ADVERTISEMENT

In Case You Missed It

Nieman Lab Ricardo Bilton

With a revamped CityLab, The Atlantic is making a bigger bet on niche media

"CityLab, The Atlantic’s site focused on urban development and innovation, is getting a big redesign Tuesday, joining a more refined editorial mission and more ambitious business goals."

The New Republic Graham Vyse

Can journalists live without Twitter?

"As the social-media platform's struggles continue, we asked reporters and editors to imagine a world free of 140-character limits. They responded with equal parts horror and wonderment."

Digiday Ross Benes

For Axios, Apple News beats Google AMP and Facebook Instant Articles

"For politics and business publisher Axios, Apple beats Google and Facebook when it comes to platforms for a simple reason: It’s easier to monetize."

Nieman Lab Laura Hazard Owen

The Toronto Star, 'surprised by low numbers,' is shutting down Star Touch, its expensive tablet app

"The app’s shutdown is accompanied by layoffs of 29 full-time employees and one part-time employee."

Washingtonian Andrew Beaujon

The Washington Post’s new social media policy forbids disparaging advertisers

"You can be fired if your social-media activity 'adversely affects The Post's customers, advertisers, subscribers, vendors, suppliers or partners.'"

CNN Tech Kaya Yurieff

Facebook hits 2 billion monthly users

"It took the social network less than five years to go from 1 billion monthly users to 2 billion."

BuzzFeed Steven Perlberg

CNN on edge after Russia resignations

"CNN President Jeff Zucker sought to rally employees on Tuesday morning after three staffers resigned over the network’s retracted Russia story."

Committee to Protect Journalists Joel Simon

CPJ to use $50,000 Gianforte donated as part of body slam settlement to track other assaults on press

"We have joined forces with leading press freedom organizations including the San Francisco-based Freedom of the Press Foundation to work on a project that will document every major press freedom incident that occurs in this country."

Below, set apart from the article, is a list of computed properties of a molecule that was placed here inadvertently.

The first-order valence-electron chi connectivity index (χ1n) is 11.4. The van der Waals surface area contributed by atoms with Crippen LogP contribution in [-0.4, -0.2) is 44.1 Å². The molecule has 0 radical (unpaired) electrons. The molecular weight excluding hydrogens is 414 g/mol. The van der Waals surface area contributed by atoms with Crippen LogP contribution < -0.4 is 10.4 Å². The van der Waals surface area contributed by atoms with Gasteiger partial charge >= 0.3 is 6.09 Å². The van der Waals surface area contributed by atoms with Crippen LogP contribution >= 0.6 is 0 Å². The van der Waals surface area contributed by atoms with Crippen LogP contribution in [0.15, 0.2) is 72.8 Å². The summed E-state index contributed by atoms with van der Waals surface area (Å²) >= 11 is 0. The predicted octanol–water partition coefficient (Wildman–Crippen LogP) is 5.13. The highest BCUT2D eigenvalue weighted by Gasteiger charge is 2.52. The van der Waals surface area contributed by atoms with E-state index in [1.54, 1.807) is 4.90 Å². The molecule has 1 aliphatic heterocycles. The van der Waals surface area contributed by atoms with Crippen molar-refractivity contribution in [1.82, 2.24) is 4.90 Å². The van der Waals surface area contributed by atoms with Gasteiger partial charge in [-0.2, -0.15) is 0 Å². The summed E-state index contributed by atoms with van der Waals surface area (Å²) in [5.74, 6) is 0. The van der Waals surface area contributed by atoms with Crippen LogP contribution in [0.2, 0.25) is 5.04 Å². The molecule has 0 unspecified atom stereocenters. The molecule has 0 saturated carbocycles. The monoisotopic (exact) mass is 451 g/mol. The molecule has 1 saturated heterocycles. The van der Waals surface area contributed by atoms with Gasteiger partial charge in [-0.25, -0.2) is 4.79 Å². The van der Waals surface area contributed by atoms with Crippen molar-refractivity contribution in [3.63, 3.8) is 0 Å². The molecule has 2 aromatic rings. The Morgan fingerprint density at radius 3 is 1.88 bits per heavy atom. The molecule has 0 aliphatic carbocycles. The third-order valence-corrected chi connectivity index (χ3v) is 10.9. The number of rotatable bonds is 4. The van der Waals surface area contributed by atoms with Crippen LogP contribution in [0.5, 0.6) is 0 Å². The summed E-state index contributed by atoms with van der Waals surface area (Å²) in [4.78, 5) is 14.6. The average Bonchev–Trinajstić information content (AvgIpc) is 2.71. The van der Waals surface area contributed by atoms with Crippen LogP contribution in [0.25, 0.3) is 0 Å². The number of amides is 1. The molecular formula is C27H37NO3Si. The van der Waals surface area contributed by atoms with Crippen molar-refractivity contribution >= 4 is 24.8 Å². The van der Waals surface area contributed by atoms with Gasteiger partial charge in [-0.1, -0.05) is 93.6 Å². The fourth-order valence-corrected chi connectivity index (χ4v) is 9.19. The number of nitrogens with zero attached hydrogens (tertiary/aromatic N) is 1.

The Australian Darren Davidson

Trump bump good for New York Times: Mark Thompson

"The New York Times chief executive Mark Thompson has credited US President Donald Trump with helping reinvigorate consumer interest in newspapers after subscriber growth hit record highs and the brand begins ramping up its ambitions for Australia."

The Guardian Andrew Vincent

How a Google tax could revive the local press

"Emily Bell... rightly identifies the collapse of local newspapers as a factor that allowed the housing safety crisis to run unchecked. That’s why the Green party wants to introduce what’s been dubbed a “Google tax” – a small tax on online advertising to fund local community-interest journalism."

Charlotte Observer Andrew Malcom

We’re politically divided and hateful. Maybe that’s the media’s fault too

"A CBS News Poll the other day revealed that a whopping three out of four Americans believe the current tone and lack of civility in U.S. politics and public discussions actually encourages violence among some people."

Press Gazette Zainab Mahmood

Journalist who launched awards to change media depiction of young people made MBE

"Tony Gearing, former journalist at The Independent and Daily Telegraph, has been made an MBE for showcasing achievements of young people in the UK by founding the Young People of the Year awards or ‘YOPEY’."

The Standard Emmanuel Yegon

TOP STORY: Cultivating the future of investigative journalism

"Investigative journalism requires that reporters deeply scrutinize a single topic of interest, such as serious crimes, political corruption, or corporate wrongdoing."